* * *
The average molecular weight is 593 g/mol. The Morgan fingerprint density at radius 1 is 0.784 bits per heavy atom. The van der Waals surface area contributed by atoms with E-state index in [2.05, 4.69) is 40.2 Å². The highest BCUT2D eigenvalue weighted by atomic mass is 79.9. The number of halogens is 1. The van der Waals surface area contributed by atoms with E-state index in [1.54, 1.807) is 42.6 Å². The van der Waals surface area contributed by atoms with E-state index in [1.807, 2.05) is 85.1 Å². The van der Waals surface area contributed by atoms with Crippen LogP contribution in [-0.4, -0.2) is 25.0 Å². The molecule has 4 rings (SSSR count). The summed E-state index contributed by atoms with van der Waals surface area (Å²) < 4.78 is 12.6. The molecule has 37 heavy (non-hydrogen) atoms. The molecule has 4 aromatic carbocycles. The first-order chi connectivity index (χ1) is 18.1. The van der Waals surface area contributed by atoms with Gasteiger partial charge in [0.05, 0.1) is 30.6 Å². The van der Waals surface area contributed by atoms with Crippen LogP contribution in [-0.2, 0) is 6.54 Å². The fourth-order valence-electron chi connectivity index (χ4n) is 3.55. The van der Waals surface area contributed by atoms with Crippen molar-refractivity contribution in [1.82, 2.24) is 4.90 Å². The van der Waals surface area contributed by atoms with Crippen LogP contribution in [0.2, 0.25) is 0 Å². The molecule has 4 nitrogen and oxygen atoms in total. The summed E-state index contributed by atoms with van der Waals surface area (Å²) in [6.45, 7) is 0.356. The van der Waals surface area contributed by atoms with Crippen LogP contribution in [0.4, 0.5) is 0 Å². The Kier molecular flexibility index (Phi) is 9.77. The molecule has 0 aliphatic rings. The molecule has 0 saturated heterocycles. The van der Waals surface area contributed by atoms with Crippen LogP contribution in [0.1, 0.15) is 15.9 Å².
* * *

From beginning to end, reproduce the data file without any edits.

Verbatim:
The average molecular weight is 593 g/mol. The Morgan fingerprint density at radius 1 is 0.784 bits per heavy atom. The van der Waals surface area contributed by atoms with E-state index in [2.05, 4.69) is 40.2 Å². The highest BCUT2D eigenvalue weighted by atomic mass is 79.9. The number of halogens is 1. The van der Waals surface area contributed by atoms with E-state index in [1.54, 1.807) is 42.6 Å². The van der Waals surface area contributed by atoms with E-state index in [1.807, 2.05) is 85.1 Å². The van der Waals surface area contributed by atoms with Crippen LogP contribution in [-0.4, -0.2) is 25.0 Å². The molecule has 4 rings (SSSR count). The summed E-state index contributed by atoms with van der Waals surface area (Å²) < 4.78 is 12.6. The molecule has 37 heavy (non-hydrogen) atoms. The molecule has 4 aromatic carbocycles. The first-order chi connectivity index (χ1) is 18.1. The van der Waals surface area contributed by atoms with Gasteiger partial charge in [0.05, 0.1) is 30.6 Å². The van der Waals surface area contributed by atoms with Crippen LogP contribution in [-0.2, 0) is 6.54 Å². The fourth-order valence-electron chi connectivity index (χ4n) is 3.55. The van der Waals surface area contributed by atoms with Crippen molar-refractivity contribution in [1.82, 2.24) is 4.90 Å². The van der Waals surface area contributed by atoms with Crippen LogP contribution in [0.2, 0.25) is 0 Å². The molecule has 4 nitrogen and oxygen atoms in total. The summed E-state index contributed by atoms with van der Waals surface area (Å²) in [6.45, 7) is 0.356. The van der Waals surface area contributed by atoms with Crippen LogP contribution in [0.4, 0.5) is 0 Å². The Kier molecular flexibility index (Phi) is 9.77. The molecule has 0 aliphatic rings. The molecule has 0 saturated heterocycles. The van der Waals surface area contributed by atoms with Crippen LogP contribution in [0.1, 0.15) is 15.9 Å².